What the F**k is an AI-native app?

AI-first is becoming the new mobile-first. But what the heck does it mean to be AI-native? In this post, we dive into the characteristics of AI-native apps.

What the F**k is an AI-native app?

AI, especially large language models, have become prevalent and integrated into our daily lives. This technology has transformed how we interact with machines and software. We've learned to converse with machines, establishing a dialogue with the software and the data. This shift in user mentality necessitates a corresponding shift in software design and construction. Soon, "AI-first" will be the new "mobile-first" mindset. Chatbots, semantic searches, multimodal generative features, and other AI functionalities will become standard on every website. In this document, I'll explore what it means to be "AI-first" and how we at Unbody plan to build a foundation for creating AI-native apps for non-AI developers.

AI-native characteristics

When we talk about an AI-first app or website, we're referring to platforms that either integrate AI functionalities or are developed from the ground up as AI-native digital products. However I would like to offer a definition for what an AI-native application should be. I belive an AI-native app is a more human software; a software that understands us and can adopt to human. With this definition in mind, I would categories there main pillars that makes an application AI-native.

1. Personalisation

The first step towards more human-like software is its ability to adapt and tailor to our individual needs and contexts. By "we," I mean the various personas and roles we embody throughout the day. For instance, our needs at work differ from those at home. Consequently, the way we interact with software and the software itself should also vary. At work, software should be personalized to our company, department, team, and position. At home, devices like Alexa should adjust to our home's temperature, size, routines, and so on.

Consider a chatbot app, for example. At work, you would want the chatbot to understand your company, department, team, and personal responsibilities. Only then can it effectively search through your documents or summarize all the "financial reports in 2023".

In the digital world, we're represented by the data footprints we produce daily. This data comes in various formats, and we need it to provide a more personalized user experience. But how is our software supposed to access and understand this data?

When building apps and websites, everything begins with data. This ranges from simple static company websites to complex SaaS products that provide tailored advice for better resume creation. Traditionally, we've used content management systems (CMS) to create, curate, and manage this data in a highly structured format. However, this process often requires a considerable amount of manual effort, including extensive copying, pasting, manual data entry, and content analysis.


In the context of AI-native apps, we can approach data management differently. When examining any app or website more closely, it's evident that much of the information displayed, such as about pages, FAQ sections, blog posts, or documentation, already exists in some form elsewhere—perhaps as a PDF, a Google Doc, a markdown file or one of our email to another customer. Conventionally, we would need to re-curate this content to fit the structured data requirements of our platforms, while also manually applying SEO tags, assigning keywords, highlighting named entities, and adding captions to images.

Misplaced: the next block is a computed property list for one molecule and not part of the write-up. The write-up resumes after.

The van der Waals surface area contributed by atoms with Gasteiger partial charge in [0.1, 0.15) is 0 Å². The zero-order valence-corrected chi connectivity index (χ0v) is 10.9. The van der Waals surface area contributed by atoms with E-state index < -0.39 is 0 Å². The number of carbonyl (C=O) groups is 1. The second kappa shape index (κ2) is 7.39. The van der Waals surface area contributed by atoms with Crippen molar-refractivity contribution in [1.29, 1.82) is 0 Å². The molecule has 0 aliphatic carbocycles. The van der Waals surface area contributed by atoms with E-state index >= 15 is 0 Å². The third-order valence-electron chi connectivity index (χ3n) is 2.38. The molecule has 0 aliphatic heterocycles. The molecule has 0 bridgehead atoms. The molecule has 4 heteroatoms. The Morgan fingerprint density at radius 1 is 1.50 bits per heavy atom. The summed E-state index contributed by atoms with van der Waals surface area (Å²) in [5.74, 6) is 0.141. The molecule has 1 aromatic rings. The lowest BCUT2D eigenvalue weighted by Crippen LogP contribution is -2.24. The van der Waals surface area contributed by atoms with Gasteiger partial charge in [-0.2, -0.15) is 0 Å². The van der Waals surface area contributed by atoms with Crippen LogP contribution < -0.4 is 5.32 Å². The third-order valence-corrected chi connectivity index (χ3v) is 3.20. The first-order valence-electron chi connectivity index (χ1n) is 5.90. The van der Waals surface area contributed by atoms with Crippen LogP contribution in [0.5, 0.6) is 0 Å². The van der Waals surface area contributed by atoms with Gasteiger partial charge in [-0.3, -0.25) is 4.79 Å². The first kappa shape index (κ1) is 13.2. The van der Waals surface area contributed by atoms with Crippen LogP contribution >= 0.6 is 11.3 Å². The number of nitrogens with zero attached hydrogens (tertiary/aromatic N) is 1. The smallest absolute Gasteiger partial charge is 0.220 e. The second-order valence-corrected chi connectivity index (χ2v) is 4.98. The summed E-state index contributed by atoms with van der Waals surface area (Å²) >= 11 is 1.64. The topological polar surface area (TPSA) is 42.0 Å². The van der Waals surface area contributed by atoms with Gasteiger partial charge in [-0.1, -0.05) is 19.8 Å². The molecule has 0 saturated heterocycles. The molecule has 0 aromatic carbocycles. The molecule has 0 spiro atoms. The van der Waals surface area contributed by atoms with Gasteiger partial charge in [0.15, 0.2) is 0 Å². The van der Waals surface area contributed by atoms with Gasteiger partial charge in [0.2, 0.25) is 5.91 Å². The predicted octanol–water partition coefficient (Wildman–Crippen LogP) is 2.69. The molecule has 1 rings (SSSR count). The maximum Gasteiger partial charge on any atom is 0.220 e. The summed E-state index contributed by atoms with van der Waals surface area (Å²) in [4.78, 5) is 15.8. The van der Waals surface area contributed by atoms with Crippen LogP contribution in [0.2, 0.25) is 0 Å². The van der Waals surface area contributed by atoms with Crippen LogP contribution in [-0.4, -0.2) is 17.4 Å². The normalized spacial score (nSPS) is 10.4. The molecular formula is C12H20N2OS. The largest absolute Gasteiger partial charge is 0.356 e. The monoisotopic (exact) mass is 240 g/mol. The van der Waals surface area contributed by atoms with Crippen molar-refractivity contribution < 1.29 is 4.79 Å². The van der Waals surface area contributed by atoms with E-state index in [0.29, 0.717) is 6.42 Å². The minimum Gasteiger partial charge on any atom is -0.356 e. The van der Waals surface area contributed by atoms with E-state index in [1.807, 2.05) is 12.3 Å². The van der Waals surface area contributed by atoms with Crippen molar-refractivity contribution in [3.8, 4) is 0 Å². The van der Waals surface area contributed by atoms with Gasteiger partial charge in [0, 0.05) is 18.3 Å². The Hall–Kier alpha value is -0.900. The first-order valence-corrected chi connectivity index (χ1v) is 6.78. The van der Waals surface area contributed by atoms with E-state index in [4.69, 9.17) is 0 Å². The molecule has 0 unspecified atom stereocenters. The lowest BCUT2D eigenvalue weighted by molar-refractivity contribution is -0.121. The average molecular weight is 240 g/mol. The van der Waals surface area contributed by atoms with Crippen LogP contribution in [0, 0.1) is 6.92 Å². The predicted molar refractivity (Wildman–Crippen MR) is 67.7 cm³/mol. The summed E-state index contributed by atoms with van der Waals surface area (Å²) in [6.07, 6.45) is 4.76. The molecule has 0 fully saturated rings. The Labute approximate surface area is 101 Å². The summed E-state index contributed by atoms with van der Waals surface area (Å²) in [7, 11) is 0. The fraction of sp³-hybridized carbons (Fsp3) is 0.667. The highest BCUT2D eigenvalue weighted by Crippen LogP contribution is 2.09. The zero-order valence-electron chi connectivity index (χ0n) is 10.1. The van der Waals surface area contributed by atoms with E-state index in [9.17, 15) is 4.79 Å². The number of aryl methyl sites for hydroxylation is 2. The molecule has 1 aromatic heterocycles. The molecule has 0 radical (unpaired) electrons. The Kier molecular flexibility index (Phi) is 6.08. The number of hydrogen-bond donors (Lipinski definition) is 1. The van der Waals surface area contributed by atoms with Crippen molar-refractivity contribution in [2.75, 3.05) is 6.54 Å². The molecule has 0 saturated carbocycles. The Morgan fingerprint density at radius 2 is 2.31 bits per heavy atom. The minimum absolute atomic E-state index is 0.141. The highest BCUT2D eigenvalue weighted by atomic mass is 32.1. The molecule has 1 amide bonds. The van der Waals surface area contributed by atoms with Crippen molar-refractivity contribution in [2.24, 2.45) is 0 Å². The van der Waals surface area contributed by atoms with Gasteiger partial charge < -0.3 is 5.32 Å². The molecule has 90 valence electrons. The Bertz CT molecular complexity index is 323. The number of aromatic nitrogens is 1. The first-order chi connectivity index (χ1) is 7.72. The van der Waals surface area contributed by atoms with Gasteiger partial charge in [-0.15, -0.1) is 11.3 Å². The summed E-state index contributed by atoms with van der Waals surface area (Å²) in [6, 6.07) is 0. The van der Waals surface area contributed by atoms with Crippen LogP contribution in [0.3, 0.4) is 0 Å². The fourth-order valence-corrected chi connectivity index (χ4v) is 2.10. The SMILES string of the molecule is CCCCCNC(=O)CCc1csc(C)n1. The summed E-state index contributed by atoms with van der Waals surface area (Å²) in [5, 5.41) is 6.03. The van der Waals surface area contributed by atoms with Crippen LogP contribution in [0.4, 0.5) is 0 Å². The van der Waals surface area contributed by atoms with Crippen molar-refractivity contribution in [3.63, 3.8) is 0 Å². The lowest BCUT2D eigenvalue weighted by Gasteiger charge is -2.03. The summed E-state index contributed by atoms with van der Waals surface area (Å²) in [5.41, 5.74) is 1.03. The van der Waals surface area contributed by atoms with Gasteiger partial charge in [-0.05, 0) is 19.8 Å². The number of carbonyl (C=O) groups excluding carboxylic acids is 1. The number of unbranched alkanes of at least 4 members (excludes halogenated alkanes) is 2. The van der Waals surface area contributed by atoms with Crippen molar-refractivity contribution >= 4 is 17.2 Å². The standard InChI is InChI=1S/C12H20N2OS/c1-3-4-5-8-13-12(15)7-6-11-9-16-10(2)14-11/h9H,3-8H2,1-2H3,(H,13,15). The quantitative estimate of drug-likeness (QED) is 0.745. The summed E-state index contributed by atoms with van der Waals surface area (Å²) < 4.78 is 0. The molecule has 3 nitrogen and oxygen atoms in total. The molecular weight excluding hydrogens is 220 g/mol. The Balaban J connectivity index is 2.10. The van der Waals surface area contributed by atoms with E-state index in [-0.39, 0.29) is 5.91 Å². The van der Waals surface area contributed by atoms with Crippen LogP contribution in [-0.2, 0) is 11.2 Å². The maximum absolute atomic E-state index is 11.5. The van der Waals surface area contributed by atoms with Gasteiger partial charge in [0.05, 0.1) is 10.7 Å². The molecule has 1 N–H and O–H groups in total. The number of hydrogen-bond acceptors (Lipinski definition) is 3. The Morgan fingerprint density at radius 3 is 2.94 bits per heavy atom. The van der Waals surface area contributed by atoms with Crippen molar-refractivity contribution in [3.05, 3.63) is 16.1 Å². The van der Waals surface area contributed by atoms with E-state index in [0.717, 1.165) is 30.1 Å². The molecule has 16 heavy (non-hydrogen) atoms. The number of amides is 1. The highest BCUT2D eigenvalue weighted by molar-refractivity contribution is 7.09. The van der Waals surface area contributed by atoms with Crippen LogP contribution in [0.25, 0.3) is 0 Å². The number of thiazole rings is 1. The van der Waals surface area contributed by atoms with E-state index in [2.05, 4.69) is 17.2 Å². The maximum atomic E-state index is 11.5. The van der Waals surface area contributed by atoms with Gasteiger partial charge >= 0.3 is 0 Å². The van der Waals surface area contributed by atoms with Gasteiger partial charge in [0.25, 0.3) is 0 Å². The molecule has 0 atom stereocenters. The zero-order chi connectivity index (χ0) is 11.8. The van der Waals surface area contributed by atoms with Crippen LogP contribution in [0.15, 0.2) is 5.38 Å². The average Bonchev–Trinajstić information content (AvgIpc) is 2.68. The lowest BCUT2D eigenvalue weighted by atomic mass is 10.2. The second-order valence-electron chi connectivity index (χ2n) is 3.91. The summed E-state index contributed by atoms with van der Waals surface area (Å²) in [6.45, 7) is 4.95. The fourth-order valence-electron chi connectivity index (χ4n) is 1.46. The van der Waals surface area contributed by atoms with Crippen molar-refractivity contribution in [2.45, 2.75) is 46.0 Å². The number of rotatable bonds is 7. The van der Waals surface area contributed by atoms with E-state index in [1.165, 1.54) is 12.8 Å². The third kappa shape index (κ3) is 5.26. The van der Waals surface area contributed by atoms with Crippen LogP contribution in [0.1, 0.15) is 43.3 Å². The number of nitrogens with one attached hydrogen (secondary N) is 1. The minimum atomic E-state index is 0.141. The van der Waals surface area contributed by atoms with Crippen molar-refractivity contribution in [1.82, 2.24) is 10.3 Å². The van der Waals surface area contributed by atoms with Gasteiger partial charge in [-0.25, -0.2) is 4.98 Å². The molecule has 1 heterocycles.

However, with AI-native applications, we bypass these traditional steps. We do not need to re-structure “structured” and “unstructured” data to build websites or apps. Instead, we use AI to save us the hassle of this data transformation. AI allows us to maintain data in its original format and location, utilizing language models to adapt it to our needs effectively.

This process requires the capability to aggregate and process documents, files, and data from all different locations and platforms in all formats.

2. Context Awareness

The second crucial aspect of AI-native apps is the context in which content exists. Traditionally, all content that needed to be communicated had to be explicitly written out. However, we know that every piece of content inherently possesses a context—it’s not isolated but linked to other data points that have been created at some time or another. This interconnected nature of content is the principle behind Hypertext, which is used in virtually every web page today. Traditionally, making these connections is a manual process, which not only consumes a lot of time but also often results in missing links and lost information.


Consider your technical documentation: you might spend months crafting detailed documents, but is that the only source of truth? Does it answer every possible question? What about the repeated queries that have already been addressed in community discussions on platforms like Slack or GitHub? Or the technical debates that unfold on forums like Discourse? Even a straightforward document connects to numerous other data points, which can enrich the content and provide a fuller experience. Making these connections between different "islands" of information is what we define as context—a critical element for any AI-native application.